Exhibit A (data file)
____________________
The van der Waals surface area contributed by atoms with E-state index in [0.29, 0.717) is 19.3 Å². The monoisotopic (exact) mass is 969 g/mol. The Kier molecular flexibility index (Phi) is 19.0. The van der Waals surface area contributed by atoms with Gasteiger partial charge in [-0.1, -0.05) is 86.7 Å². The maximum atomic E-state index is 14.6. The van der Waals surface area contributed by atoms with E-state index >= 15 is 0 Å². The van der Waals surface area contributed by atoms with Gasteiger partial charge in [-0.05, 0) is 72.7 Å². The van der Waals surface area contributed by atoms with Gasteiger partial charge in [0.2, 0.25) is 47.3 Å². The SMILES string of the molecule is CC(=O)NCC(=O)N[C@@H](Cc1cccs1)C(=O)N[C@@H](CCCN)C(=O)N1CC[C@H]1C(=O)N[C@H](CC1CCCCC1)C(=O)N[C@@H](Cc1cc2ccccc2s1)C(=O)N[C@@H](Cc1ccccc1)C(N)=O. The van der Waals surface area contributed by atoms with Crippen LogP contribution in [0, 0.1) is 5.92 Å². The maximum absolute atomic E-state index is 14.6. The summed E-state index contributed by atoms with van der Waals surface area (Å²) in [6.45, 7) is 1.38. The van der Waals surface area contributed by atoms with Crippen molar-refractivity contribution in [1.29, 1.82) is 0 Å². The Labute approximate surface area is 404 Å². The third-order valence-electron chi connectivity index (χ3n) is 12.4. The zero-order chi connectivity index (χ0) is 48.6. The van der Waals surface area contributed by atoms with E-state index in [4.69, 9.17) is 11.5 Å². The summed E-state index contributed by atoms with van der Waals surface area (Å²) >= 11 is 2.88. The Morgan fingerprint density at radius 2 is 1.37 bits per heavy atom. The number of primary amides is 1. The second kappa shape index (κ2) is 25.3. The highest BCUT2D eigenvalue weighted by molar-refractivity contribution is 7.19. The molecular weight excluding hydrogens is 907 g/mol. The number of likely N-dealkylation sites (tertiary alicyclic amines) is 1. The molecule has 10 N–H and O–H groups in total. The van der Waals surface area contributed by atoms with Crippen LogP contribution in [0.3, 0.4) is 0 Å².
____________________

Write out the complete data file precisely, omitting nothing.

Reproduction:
The van der Waals surface area contributed by atoms with E-state index in [0.29, 0.717) is 19.3 Å². The monoisotopic (exact) mass is 969 g/mol. The Kier molecular flexibility index (Phi) is 19.0. The van der Waals surface area contributed by atoms with Gasteiger partial charge in [-0.1, -0.05) is 86.7 Å². The maximum atomic E-state index is 14.6. The van der Waals surface area contributed by atoms with E-state index >= 15 is 0 Å². The van der Waals surface area contributed by atoms with Gasteiger partial charge in [-0.05, 0) is 72.7 Å². The van der Waals surface area contributed by atoms with Gasteiger partial charge in [0.2, 0.25) is 47.3 Å². The SMILES string of the molecule is CC(=O)NCC(=O)N[C@@H](Cc1cccs1)C(=O)N[C@@H](CCCN)C(=O)N1CC[C@H]1C(=O)N[C@H](CC1CCCCC1)C(=O)N[C@@H](Cc1cc2ccccc2s1)C(=O)N[C@@H](Cc1ccccc1)C(N)=O. The van der Waals surface area contributed by atoms with Crippen LogP contribution in [0, 0.1) is 5.92 Å². The maximum absolute atomic E-state index is 14.6. The summed E-state index contributed by atoms with van der Waals surface area (Å²) in [6.45, 7) is 1.38. The van der Waals surface area contributed by atoms with Crippen molar-refractivity contribution in [1.29, 1.82) is 0 Å². The Labute approximate surface area is 404 Å². The third-order valence-electron chi connectivity index (χ3n) is 12.4. The zero-order chi connectivity index (χ0) is 48.6. The van der Waals surface area contributed by atoms with E-state index in [4.69, 9.17) is 11.5 Å². The summed E-state index contributed by atoms with van der Waals surface area (Å²) >= 11 is 2.88. The Morgan fingerprint density at radius 2 is 1.37 bits per heavy atom. The number of primary amides is 1. The second kappa shape index (κ2) is 25.3. The highest BCUT2D eigenvalue weighted by molar-refractivity contribution is 7.19. The molecular weight excluding hydrogens is 907 g/mol. The number of likely N-dealkylation sites (tertiary alicyclic amines) is 1. The molecule has 10 N–H and O–H groups in total. The van der Waals surface area contributed by atoms with Crippen LogP contribution in [0.3, 0.4) is 0 Å².